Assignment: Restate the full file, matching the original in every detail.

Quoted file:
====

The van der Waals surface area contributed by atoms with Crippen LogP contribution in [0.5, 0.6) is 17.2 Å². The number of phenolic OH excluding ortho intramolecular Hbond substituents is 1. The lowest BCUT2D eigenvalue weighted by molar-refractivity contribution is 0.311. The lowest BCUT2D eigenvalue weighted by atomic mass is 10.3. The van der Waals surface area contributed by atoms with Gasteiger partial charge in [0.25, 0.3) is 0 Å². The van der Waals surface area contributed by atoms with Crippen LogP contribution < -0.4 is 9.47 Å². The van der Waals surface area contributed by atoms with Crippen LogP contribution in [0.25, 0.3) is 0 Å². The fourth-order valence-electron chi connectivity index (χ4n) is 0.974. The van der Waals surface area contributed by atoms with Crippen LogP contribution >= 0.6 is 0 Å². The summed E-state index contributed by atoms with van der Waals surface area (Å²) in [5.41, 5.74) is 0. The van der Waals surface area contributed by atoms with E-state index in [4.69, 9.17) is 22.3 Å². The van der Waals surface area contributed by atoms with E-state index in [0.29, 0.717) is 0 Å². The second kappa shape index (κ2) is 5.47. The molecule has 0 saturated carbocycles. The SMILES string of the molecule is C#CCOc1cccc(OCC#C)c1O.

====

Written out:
The van der Waals surface area contributed by atoms with Crippen LogP contribution in [0.5, 0.6) is 17.2 Å². The number of phenolic OH excluding ortho intramolecular Hbond substituents is 1. The lowest BCUT2D eigenvalue weighted by molar-refractivity contribution is 0.311. The lowest BCUT2D eigenvalue weighted by atomic mass is 10.3. The van der Waals surface area contributed by atoms with Gasteiger partial charge in [0.25, 0.3) is 0 Å². The van der Waals surface area contributed by atoms with Crippen LogP contribution < -0.4 is 9.47 Å². The van der Waals surface area contributed by atoms with Crippen LogP contribution in [0.25, 0.3) is 0 Å². The fourth-order valence-electron chi connectivity index (χ4n) is 0.974. The van der Waals surface area contributed by atoms with Crippen LogP contribution >= 0.6 is 0 Å². The summed E-state index contributed by atoms with van der Waals surface area (Å²) in [5.41, 5.74) is 0. The van der Waals surface area contributed by atoms with E-state index in [4.69, 9.17) is 22.3 Å². The van der Waals surface area contributed by atoms with E-state index in [0.29, 0.717) is 0 Å². The second kappa shape index (κ2) is 5.47. The molecule has 0 saturated carbocycles. The SMILES string of the molecule is C#CCOc1cccc(OCC#C)c1O.